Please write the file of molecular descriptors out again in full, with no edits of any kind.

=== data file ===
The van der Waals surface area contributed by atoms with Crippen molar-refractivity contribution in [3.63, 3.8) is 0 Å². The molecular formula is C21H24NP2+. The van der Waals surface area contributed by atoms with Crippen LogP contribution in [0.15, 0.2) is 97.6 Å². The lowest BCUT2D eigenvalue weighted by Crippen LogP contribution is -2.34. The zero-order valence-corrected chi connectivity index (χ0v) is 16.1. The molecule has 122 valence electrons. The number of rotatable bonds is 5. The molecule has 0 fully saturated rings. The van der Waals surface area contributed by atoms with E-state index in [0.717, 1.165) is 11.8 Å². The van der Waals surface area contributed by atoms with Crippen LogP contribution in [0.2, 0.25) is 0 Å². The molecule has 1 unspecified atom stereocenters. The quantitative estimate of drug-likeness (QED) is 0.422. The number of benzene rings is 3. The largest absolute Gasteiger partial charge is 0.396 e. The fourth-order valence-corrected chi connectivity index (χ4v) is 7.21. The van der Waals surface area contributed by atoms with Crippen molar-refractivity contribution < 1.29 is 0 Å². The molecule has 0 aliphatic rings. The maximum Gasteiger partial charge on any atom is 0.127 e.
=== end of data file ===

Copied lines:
The van der Waals surface area contributed by atoms with Crippen molar-refractivity contribution in [3.63, 3.8) is 0 Å². The molecular formula is C21H24NP2+. The van der Waals surface area contributed by atoms with Crippen LogP contribution in [0.15, 0.2) is 97.6 Å². The lowest BCUT2D eigenvalue weighted by Crippen LogP contribution is -2.34. The zero-order valence-corrected chi connectivity index (χ0v) is 16.1. The molecule has 122 valence electrons. The number of rotatable bonds is 5. The molecule has 0 fully saturated rings. The van der Waals surface area contributed by atoms with E-state index in [0.717, 1.165) is 11.8 Å². The van der Waals surface area contributed by atoms with Crippen LogP contribution in [0.2, 0.25) is 0 Å². The molecule has 1 unspecified atom stereocenters. The quantitative estimate of drug-likeness (QED) is 0.422. The number of benzene rings is 3. The largest absolute Gasteiger partial charge is 0.396 e. The fourth-order valence-corrected chi connectivity index (χ4v) is 7.21. The van der Waals surface area contributed by atoms with Crippen molar-refractivity contribution < 1.29 is 0 Å². The molecule has 0 aliphatic rings. The maximum Gasteiger partial charge on any atom is 0.127 e.